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Posted by Anonymous on February 28, 2011
Posted by Anonymous on June 27, 2014
I was recently diagnosed with prediabetes from an A1C protein test. This test measures 3 month average blood sugar. Having blood sugar problems does explain many things, but I’m nastily surprised. I’m a white male, not overweight, I get moderate to heavy exercise (although I sit most of the day), and I don’t drink sodas or eat sweets (although I have been having two bananas each morning in my shake and plenty of carbs with meals).
The following is a collection of what is working for me and really, what most people interested in optimum health should consider.
What is prediabetes?
Insulin hormone normally triggers your body to remove glucose from your blood by shuttling it into your cells to burn as energy. This action keeps your blood sugar reading within a healthy range. Prediabetes is a condition where your fasting blood glucose is over a concentration of 100 mg/dl because either your cells have developed a resistance to insulin (Type 2 diabetes, most commonly) or your pancreas is not producing the insulin required (Type 1 diabetes)… or both. Type 1 diabetes is an autoimmune disorder where T cells mediate the destruction of the insulin-producing beta cells in your pancreas. Type 2 diabetes is a metabolic disorder of insulin resistance in many cells and it can progress to stress-induced (we think) death of the beta cells.
How can I tell if my pancreas is producing enough insulin?
The C-peptide level may be measured to see if any insulin is still being produced by the body. It may also be measured in cases of hypoglycemia (low blood sugar) to see if the person’s body is producing too much insulin.
Results: The standard range is 0.5 – 6.3 ng/mL. My fasting result was 1.5 ng/mL.
“Anything below the normal range of 0.5 to 3.0 ng/ml of blood means that insulin production has slowed down abnormally, and generally indicates type 1 diabetes. Type 2s, on the other hand, will often yield C-peptide results in the normal range, meaning their fluctuating blood sugars must be due to insulin resistance, rather than decreased production.”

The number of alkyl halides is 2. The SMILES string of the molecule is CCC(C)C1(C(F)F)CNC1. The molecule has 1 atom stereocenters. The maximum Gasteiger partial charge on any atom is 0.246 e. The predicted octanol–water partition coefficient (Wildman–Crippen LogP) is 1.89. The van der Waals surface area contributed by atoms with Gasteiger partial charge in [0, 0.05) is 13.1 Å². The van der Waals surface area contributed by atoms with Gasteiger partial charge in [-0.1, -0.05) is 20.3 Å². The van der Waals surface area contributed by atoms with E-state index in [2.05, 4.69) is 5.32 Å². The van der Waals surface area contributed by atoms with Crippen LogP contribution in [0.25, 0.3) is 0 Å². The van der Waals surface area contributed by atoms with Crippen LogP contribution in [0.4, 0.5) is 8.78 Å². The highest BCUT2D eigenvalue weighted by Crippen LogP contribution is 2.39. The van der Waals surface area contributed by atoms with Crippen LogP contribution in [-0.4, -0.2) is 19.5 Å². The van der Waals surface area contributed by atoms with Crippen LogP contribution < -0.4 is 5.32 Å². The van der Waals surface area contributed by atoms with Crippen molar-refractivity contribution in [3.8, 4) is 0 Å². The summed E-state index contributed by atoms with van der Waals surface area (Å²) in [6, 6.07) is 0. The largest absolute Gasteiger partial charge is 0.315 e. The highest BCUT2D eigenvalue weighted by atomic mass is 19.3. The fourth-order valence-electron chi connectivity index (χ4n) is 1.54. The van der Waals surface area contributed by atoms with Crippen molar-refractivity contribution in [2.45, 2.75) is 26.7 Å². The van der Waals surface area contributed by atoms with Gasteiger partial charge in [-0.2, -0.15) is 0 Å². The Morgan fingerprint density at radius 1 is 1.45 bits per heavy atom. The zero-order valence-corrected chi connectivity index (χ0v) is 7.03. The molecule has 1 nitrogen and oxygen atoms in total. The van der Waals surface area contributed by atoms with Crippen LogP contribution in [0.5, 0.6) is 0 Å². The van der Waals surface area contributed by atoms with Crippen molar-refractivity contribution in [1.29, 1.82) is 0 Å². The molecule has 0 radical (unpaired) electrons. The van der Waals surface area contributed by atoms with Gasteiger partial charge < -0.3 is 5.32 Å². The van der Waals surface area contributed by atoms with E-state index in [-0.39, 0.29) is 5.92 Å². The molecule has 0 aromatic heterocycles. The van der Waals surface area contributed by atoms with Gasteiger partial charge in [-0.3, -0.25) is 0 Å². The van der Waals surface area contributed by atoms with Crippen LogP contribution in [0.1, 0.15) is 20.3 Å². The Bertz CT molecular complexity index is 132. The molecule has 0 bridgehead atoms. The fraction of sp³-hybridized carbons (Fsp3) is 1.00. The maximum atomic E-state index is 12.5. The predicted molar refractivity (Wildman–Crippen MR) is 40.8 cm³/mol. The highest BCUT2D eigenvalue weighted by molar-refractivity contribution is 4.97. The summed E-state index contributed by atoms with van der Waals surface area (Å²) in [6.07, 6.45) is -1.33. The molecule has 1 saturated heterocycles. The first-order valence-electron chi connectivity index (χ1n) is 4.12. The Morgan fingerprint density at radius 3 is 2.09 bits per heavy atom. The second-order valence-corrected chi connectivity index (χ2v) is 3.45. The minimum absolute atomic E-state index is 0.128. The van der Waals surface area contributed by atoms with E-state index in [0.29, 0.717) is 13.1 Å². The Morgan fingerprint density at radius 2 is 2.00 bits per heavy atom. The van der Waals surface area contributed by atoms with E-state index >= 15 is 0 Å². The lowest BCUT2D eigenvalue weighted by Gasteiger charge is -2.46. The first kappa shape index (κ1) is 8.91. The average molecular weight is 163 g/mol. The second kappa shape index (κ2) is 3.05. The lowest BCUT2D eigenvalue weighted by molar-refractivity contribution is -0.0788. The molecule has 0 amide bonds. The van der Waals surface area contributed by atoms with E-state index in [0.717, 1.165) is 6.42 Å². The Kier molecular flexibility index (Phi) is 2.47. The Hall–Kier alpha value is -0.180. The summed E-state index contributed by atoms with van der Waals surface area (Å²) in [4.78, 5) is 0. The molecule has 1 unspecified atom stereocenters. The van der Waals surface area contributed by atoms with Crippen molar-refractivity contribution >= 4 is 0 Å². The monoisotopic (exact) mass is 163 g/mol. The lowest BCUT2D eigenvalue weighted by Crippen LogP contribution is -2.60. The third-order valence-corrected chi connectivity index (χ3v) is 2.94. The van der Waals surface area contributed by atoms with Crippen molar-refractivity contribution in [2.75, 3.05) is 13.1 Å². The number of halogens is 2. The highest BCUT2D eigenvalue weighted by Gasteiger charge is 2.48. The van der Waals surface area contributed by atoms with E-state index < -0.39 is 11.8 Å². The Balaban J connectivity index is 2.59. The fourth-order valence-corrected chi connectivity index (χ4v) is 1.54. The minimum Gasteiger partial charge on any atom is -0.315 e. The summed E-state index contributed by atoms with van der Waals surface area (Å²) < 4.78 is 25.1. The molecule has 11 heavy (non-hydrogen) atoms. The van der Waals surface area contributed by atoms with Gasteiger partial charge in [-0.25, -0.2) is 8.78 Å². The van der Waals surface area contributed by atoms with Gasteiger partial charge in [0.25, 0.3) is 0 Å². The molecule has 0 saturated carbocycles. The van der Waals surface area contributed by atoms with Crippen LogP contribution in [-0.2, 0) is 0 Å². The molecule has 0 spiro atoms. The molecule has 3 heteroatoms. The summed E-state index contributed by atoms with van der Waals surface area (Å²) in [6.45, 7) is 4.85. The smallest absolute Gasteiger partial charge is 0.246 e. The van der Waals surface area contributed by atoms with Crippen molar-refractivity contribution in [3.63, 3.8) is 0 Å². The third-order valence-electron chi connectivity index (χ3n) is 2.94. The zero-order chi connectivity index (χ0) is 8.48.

Glad to be still making insulin, now to get my fasting blood sugar under control…
Why is it prediabetes dangerous?
Untreated, it will progress to full diabetes which kills one person every six seconds. Even if you never become diabetic, having a high fasting blood sugar is correlated with a shorter life, brain shrinkage, dementia and coronary artery disease.
What caused my prediabetes?
My car accident? One site says, “an automobile accident with injury can negatively affect glucose metabolism and result in blood levels far above 100 mg/dL, even during fasting.” How long does that last? I still have back pain from time to time from being rear ended in a car accident a few years ago.
I eat late, work out late (sporadically), don’t sleep enough, and by the morning when breakfast rolls around, I still have high blood sugar. My body is constantly producing insulin and it is now resistant, probably, unless I have rare adult-onset Type 1 diabetes where my beta-cells are not producing enough insulin.
Either way, resistance or lack of insulin production means I can’t get the glucose out of my blood, so I’m not storing enough for use when needed. Insulin resistance also leads to dangerous fluctuations in blood sugar and that can cause panic feelings, mental fog, forgetfulness, and other serious issues such as damage to the heart and other organs.
Diabetes kills one person every six seconds and afflicts 382 million people worldwide, according to the International Diabetes Federation, which has been canvassing the help of people ranging from celebrity chef Jamie Oliver to Bob Marley’s nephew to raise awareness about the problem.
The number of diabetes cases has climbed 4.4 percent over the past two years and is more than 5 percent of the world’s population, according to new figures the Brussels-based federation released today. The number of people affected by the disease is expected to climb 55 percent to 592 million by 2035 as factors including poor diet, a more sedentary lifestyle, increases in obesity and life expectancy fuel an epidemic, it said. There were only 285 million sufferers worldwide in 2009.
Pre-diabetes and diabetes are linked to a rapid loss of brain function, far more than would be expected from normal ageing, found the two-year Sydney Memory and Ageing Study
What is Insulin Resistance (IR)?
The liver and muscles are your two most important organs that respond to insulin. A healthy liver responds to insulin by not producing glucose. A healthy muscle responds by using glucose. An insulin resistant liver, however, produces unwanted glucose (and more fat), and insulin resistant muscle cells cannot absorb glucose from the bloodstream, leading to high levels in the blood. Blood vessels become resistant, too. Insulin-resistant blood vessels don’t open up as well and don’t prevent the buildup of fatty plaques that can cause arteries to harden. It makes sense, therefore, that IR is correlated with stroke, even in non-diabetics.
What to Do?
Get a Blood Sugar Monitor and Start a Log